The world has rallied around Ukraine since Russian forces invaded this past week, including, it seems, hackers. The hacktivist collective Anonymous, which gained prominence between 2008 and 2014 with a series of high-profile politically motivated cyber-attacks against such disparate groups as the Church of Scientology and PayPal, has come out of the woodwork once again by declaring “war” on the Russian government. In a statement released on Twitter, Anonymous took responsibility for hijacking the Russian state television channel and replacing it with the Ukrainian national anthem playing over an image of the Ukrainian flag. The group also took responsibility for a distributed denial of service attack against RT, the Russian state news agency. And, in a personal jab at Russian President Putin, Anonymous hackers updated international maritime records to rename Putin’s personal yacht “FCKPTN” and change its destination to “Hell.” They also changed the yacht’s documented course to show it crashing into Snake Island, the site of a Ukrainian military installation that has become a symbol of Ukrainian resistance.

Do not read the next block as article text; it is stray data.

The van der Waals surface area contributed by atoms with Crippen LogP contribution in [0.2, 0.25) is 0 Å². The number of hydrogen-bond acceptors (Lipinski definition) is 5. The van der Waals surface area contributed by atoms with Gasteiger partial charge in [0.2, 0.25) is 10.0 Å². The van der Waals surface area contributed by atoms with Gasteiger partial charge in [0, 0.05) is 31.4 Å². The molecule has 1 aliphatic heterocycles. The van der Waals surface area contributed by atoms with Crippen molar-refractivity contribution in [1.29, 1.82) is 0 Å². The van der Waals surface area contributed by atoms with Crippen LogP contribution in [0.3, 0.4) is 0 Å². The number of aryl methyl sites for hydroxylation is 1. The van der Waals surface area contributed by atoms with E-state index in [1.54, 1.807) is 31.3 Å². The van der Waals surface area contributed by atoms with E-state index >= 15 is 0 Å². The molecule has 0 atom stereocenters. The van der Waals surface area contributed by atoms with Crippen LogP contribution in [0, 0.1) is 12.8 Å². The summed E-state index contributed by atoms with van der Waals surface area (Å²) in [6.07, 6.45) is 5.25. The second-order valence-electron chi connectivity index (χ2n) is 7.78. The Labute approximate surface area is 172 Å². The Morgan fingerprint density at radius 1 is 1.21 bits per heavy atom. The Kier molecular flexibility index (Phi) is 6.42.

Ukraine seems to welcome these efforts. A Ukrainian startup called Cyber Unit Technologies has reportedly offered hackers a $100,000 bounty in exchange for exposing Russian cyber vulnerabilities and taking down Russian websites. Similarly, Vice Prime Minister of Ukraine, Mykhailo Fedorov, announced that Ukraine would be recruiting an “IT army” of cyber specialists to destabilize the Russian invasion. And, in an ironic twist for readers of this blog, a Belarusian ransomware group reportedly used their capabilities to disrupt Russian troop movement by shutting down a train network.

It’s too early to tell whether these efforts will pay off for Ukraine. However, the outpouring of international support has bolstered Ukraine’s defenders’ morale as they enter their second week of successfully repelling the invasion. Whatever the outcome, observers should be moved to see hackers and government officials coming together for a common cause.

*This post was authored by Blair Robinson, legal intern at Robinson+Cole. Blair is not admitted to practice law.